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Concern over Arctic 'piracy charge'

The mother of a Briton being held by Russian authorities who boarded a Greenpeace protest ship in the Arctic says she is worried by reports he could be charged with piracy.

Sue Turner, 62, said she has yet to hear from engineer Iain Rogers, 37, one of six British citizens on board the Arctic Sunrise, amid reports that charges will be brought following protests against oil drilling.

Lawyers for Greenpeace International have demanded immediate access to its members on board the ship, which has been towed close to the north-west port of Murmansk after armed Russians took control of it last Thursday.

Speaking from her home in Exeter, Mrs Turner said she was worried because she has had no news of her son.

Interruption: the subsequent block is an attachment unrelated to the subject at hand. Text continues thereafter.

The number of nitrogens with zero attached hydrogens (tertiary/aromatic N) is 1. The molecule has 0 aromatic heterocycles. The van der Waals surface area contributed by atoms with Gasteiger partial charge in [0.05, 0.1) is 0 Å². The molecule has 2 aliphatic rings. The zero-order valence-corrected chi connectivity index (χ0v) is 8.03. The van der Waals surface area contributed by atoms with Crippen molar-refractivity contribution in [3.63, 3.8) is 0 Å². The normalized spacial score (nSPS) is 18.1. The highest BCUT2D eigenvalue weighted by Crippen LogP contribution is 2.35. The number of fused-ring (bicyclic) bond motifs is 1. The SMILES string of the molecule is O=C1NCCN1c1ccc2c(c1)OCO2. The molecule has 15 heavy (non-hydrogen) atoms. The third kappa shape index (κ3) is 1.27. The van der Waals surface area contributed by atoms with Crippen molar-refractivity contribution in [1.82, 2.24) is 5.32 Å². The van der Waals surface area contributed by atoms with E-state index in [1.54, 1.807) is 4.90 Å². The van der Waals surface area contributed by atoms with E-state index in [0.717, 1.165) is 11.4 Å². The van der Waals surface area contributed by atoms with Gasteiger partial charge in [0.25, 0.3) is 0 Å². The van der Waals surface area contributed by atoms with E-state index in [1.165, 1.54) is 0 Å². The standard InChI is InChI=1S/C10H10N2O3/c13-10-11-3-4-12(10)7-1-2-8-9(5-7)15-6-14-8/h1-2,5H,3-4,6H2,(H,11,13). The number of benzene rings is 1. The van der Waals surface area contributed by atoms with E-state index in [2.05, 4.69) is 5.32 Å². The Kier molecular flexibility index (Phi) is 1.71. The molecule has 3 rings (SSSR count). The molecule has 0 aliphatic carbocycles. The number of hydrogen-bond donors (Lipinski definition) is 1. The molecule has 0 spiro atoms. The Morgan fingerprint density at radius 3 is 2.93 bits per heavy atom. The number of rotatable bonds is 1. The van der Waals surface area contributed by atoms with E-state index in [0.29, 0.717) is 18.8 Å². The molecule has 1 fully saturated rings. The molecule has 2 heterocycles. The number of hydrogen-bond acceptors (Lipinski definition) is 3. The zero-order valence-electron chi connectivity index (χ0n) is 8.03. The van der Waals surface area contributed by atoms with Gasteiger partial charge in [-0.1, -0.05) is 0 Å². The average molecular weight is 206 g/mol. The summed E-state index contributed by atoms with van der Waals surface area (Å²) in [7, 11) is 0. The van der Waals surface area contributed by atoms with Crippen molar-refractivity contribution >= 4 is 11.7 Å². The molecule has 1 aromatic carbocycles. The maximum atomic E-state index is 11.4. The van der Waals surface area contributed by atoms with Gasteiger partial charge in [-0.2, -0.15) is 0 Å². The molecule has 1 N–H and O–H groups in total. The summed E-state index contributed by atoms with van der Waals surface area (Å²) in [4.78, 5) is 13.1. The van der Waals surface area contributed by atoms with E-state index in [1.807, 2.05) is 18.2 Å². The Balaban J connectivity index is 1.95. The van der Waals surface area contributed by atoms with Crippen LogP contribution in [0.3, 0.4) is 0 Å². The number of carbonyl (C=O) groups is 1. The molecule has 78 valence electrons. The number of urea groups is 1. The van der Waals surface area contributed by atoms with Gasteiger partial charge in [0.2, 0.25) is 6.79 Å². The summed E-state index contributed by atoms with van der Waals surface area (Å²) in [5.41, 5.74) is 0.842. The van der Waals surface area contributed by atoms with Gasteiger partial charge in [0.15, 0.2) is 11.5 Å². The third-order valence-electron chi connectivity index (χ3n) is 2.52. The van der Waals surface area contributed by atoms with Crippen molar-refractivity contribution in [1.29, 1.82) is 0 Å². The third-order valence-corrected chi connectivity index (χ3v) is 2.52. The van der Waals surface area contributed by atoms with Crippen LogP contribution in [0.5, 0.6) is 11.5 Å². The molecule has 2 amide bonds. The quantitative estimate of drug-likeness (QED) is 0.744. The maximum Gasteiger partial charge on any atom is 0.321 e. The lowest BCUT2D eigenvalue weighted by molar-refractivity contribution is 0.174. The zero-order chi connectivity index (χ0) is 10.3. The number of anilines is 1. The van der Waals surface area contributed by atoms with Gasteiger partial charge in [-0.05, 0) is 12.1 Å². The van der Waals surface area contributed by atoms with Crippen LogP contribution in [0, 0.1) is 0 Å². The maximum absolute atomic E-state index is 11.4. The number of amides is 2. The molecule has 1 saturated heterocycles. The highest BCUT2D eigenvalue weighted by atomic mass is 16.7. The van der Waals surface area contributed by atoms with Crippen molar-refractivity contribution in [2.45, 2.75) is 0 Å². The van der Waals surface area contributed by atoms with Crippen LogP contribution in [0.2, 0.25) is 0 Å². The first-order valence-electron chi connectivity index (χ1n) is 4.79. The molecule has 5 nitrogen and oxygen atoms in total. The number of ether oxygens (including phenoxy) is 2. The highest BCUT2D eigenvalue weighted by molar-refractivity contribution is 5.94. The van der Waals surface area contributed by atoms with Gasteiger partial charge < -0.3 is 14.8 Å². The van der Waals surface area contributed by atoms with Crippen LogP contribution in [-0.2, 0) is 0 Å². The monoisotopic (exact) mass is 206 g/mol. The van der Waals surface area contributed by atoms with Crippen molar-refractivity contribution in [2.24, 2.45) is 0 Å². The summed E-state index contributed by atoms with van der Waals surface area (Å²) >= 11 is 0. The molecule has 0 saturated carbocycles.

"If they charge them with piracy there is a 15-year jail sentence and a £10,000 fine," she said.

"I'm not so concerned by the fine, we can get around that. But Russian prisons are not the nicest places to be. They might deport them straight away, they might charge them and then imprison them a while, I don't know. We have to wait and see."

Mr Rogers, who lives on a boat in Portugal, has been working as an engineer on the Arctic Sunrise since it headed to the region in the summer, she said.

Mrs Turner praised Greenpeace, saying it was working hard to get news of the people held. The 30 activists on the ship are from 18 countries.

Russian investigators have told reporters they will file piracy charges against an unspecified number of activists who tried to climb on to an offshore drilling platform owned by state-controlled gas company Gazprom. Two activists tried to climb on to the Prirazlomnaya platform on Thursday and others assisted from small inflatable boats.

Greenpeace said that Russian officials had merely opened a criminal investigation, which did not necessarily mean they would bring charges.

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